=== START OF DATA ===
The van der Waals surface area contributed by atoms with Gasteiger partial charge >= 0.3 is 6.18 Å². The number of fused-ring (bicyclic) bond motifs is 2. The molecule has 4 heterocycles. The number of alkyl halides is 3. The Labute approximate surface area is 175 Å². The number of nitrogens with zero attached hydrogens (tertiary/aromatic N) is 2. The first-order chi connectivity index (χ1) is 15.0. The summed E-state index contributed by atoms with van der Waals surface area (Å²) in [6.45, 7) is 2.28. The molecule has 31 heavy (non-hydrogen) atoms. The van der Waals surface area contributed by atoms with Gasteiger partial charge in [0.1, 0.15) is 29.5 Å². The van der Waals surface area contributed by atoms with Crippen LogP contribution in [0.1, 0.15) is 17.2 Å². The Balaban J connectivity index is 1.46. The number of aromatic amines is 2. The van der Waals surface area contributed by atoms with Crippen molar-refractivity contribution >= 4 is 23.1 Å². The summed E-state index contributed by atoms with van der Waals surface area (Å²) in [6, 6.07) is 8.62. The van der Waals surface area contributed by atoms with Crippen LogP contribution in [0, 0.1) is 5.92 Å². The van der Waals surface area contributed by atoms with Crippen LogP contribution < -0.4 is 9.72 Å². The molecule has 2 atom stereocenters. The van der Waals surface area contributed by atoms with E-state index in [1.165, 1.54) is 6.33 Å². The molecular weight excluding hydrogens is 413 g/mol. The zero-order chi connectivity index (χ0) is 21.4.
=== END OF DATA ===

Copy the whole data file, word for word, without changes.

The van der Waals surface area contributed by atoms with Gasteiger partial charge >= 0.3 is 6.18 Å². The number of fused-ring (bicyclic) bond motifs is 2. The molecule has 4 heterocycles. The number of alkyl halides is 3. The Labute approximate surface area is 175 Å². The number of nitrogens with zero attached hydrogens (tertiary/aromatic N) is 2. The first-order chi connectivity index (χ1) is 15.0. The summed E-state index contributed by atoms with van der Waals surface area (Å²) in [6.45, 7) is 2.28. The molecule has 31 heavy (non-hydrogen) atoms. The van der Waals surface area contributed by atoms with Gasteiger partial charge in [0.1, 0.15) is 29.5 Å². The van der Waals surface area contributed by atoms with Crippen LogP contribution in [0.1, 0.15) is 17.2 Å². The Balaban J connectivity index is 1.46. The number of aromatic amines is 2. The van der Waals surface area contributed by atoms with Crippen molar-refractivity contribution >= 4 is 23.1 Å². The summed E-state index contributed by atoms with van der Waals surface area (Å²) in [6, 6.07) is 8.62. The van der Waals surface area contributed by atoms with Crippen LogP contribution in [0, 0.1) is 5.92 Å². The van der Waals surface area contributed by atoms with Crippen LogP contribution < -0.4 is 9.72 Å². The molecule has 2 atom stereocenters. The van der Waals surface area contributed by atoms with E-state index in [1.165, 1.54) is 6.33 Å². The molecular weight excluding hydrogens is 413 g/mol. The zero-order chi connectivity index (χ0) is 21.4.